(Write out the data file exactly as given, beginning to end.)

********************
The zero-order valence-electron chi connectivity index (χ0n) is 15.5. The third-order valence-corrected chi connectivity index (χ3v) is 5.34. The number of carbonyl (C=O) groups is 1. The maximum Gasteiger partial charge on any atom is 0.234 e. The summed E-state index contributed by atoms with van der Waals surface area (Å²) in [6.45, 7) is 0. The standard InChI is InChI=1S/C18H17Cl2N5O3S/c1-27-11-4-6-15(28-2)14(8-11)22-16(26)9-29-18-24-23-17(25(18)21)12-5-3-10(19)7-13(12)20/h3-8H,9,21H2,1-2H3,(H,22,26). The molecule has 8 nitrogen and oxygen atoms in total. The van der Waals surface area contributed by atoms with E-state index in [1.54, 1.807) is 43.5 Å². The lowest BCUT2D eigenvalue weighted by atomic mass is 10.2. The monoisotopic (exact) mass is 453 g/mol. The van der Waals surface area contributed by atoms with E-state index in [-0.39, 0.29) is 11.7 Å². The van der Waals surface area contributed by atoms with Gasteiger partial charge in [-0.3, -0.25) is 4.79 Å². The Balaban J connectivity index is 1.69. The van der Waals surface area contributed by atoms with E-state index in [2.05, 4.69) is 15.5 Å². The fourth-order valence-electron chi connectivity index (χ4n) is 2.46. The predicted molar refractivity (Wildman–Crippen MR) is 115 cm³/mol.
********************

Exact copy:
The zero-order valence-electron chi connectivity index (χ0n) is 15.5. The third-order valence-corrected chi connectivity index (χ3v) is 5.34. The number of carbonyl (C=O) groups is 1. The maximum Gasteiger partial charge on any atom is 0.234 e. The summed E-state index contributed by atoms with van der Waals surface area (Å²) in [6.45, 7) is 0. The standard InChI is InChI=1S/C18H17Cl2N5O3S/c1-27-11-4-6-15(28-2)14(8-11)22-16(26)9-29-18-24-23-17(25(18)21)12-5-3-10(19)7-13(12)20/h3-8H,9,21H2,1-2H3,(H,22,26). The molecule has 8 nitrogen and oxygen atoms in total. The van der Waals surface area contributed by atoms with E-state index in [1.54, 1.807) is 43.5 Å². The lowest BCUT2D eigenvalue weighted by atomic mass is 10.2. The monoisotopic (exact) mass is 453 g/mol. The van der Waals surface area contributed by atoms with E-state index in [-0.39, 0.29) is 11.7 Å². The van der Waals surface area contributed by atoms with Gasteiger partial charge in [-0.3, -0.25) is 4.79 Å². The Balaban J connectivity index is 1.69. The van der Waals surface area contributed by atoms with E-state index in [2.05, 4.69) is 15.5 Å². The fourth-order valence-electron chi connectivity index (χ4n) is 2.46. The predicted molar refractivity (Wildman–Crippen MR) is 115 cm³/mol.